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Pride Shines in Southfield’s Martin Luther King Jr. Day Peace Walk

Pride Shines in Southfield’s Martin Luther King Jr. Day Peace Walk

(Rebecca Hammond, Jan. 18, 2018)

Southfield, MI -Even if you know ahead of time that you’re about to attend Michigan’s largest and longest-running event honoring the Rev. Dr. Martin Luther King, Jr., the reality of the size and scope will outshine your preconceptions.

Hope United Methodist Church in Southfield is the sponsoring church of the yearly event, and the march down Civic Center Drive to the massive space inside the civic center begins there. Despite snow and wind and temperatures in the teens, the march was huge. There is something about this yearly experience of celebrating this great man that shines out from participants. Faces light up with smiles. The sense of honor is palpable.

Two things shone out inside the Southfield Civic Center: an amazing display of community diversity, and young people speaking and performing with immense pride. The theme of this 33rd celebration of King’s life 50 years after his death was “Passing the Torch to the Next Generation”, and that generation comported itself with dignity, beginning with the invocation by students from the Farber Hebrew Day School.

The crowd had already taken their seats as the Levey Middle School Marching Band played (high school bands might aspire to play as well), then Thomas Calhoun, a senior at University High Academy, made opening remarks. The diversity was almost a pageant of the best the young have to offer, as the mostly-African-American Levey Band was followed by the youth orchestra from St. Andrew Kim Korean Catholic church, from Northville, and the India Culture Dance Group. The subdued black of the orchestra and their somber choice in music was wonderfully contrasted by the exuberance and bright costumes of the Indian dancers. The packed space was surrounded by tables of community organizations and historically-black colleges and universities, as well as restaurants providing food for the crowd free of cost. Elected officials from the federal, state, and local level marched and were recognized. The Southfield Police and Fire Departments were present, both outside for protection and presenting the colors inside. A remarkable young saxophonist from the Birney Middle School Jazz band played a simple and stirring National Anthem. MLK Task Force President Patricia Haynie received special recognition, as she suffered a stroke just before Thanksgiving and was able to appear and address the crowd.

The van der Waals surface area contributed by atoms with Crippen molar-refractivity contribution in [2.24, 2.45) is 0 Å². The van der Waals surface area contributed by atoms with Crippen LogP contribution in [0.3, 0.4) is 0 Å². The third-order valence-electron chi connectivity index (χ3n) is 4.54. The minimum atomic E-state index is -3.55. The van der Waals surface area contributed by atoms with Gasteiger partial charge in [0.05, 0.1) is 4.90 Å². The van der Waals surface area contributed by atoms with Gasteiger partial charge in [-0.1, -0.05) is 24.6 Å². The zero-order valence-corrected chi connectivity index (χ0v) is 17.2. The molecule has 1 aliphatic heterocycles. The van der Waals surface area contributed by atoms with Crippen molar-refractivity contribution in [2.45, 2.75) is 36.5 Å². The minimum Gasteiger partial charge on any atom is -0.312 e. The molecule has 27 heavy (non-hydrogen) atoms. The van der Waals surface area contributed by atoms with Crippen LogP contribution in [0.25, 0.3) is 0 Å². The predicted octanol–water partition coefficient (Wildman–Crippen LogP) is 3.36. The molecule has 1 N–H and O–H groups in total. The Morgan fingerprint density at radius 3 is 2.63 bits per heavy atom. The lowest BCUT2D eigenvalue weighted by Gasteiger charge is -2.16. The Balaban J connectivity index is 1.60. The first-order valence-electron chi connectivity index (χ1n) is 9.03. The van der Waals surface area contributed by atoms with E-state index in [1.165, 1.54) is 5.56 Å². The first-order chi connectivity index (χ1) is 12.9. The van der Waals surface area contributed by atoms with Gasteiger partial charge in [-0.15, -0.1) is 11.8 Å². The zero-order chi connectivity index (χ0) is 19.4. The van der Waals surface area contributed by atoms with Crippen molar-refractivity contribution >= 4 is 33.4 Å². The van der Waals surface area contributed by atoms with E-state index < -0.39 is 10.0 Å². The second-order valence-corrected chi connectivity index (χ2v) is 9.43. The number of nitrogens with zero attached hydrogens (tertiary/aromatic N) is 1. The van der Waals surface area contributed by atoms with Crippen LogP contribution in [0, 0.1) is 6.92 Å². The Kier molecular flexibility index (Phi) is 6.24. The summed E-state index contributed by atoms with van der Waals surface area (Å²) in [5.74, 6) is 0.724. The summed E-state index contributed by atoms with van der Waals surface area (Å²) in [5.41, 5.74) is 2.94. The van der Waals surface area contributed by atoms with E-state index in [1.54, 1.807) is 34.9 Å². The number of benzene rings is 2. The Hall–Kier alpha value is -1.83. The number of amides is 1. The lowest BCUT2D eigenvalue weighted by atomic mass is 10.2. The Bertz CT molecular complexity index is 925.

Chris Simpson of Tau Kappa Kappa, one of many of the historically-black fraternities marching and providing information at displays ringing the event space, voiced concerns over current national leadership. He felt that recent comments were “sad and disheartening,” but he also saw this as an “opportunity for the community,” a chance to come together. He mentioned Dr. King’s ongoing emphasis on focusing on “the content of characters” as being a contrast to recent remarks. Simpson’s fraternity provided hot chocolate for marchers, as they’ve done for years.

Dr. King was a frequent presence in the midwest, and it’s hard to find a city he didn’t speak in. He addressed 60,000 people at Soldier Field in Chicago, and lived with his family for a time in North Lawndale on the west side of Chicago. He first visited Cleveland in 1956, returning a number of times, including a few days after winning the Nobel Peace Prize. Milwaukee’s newspapers didn’t even bother covering Dr. King’s first visit to the city in 1956, but his second filled Milwaukee Auditorium to standing-room-only capacity in 1964. Five months before his death, he spoke in Buffalo. He spoke at Scott High School in Toledo, and at Central United Methodist Church in Detroit (nicknamed “the conscience of Detroit”) so many times, he was eventually asked to take over as pastor. (Dr. King responded that he might consider it at a later time, if his work in civil rights ever allowed it). He originally gave his “I Have a Dream” speech in Detroit at Cobo Arena in 1963, after over a hundred thousand people marched down Woodward Avenue. That march commemorated a nearly-forgotten race riot from 20 years prior, and included the mayor of Detroit Jerome Cavanaugh, and UAW president Walter Reuther. And that speech was recorded by a subsidiary of Motown Records, and released as a single.

Dr. King: “Human progress is neither automatic nor inevitable… Every step toward the goal of justice requires sacrifice, suffering, and struggle; the tireless exertions and passionate concern of dedicated individuals.” The torch is passed to a new generation of dedicated individuals. They are up to the task.

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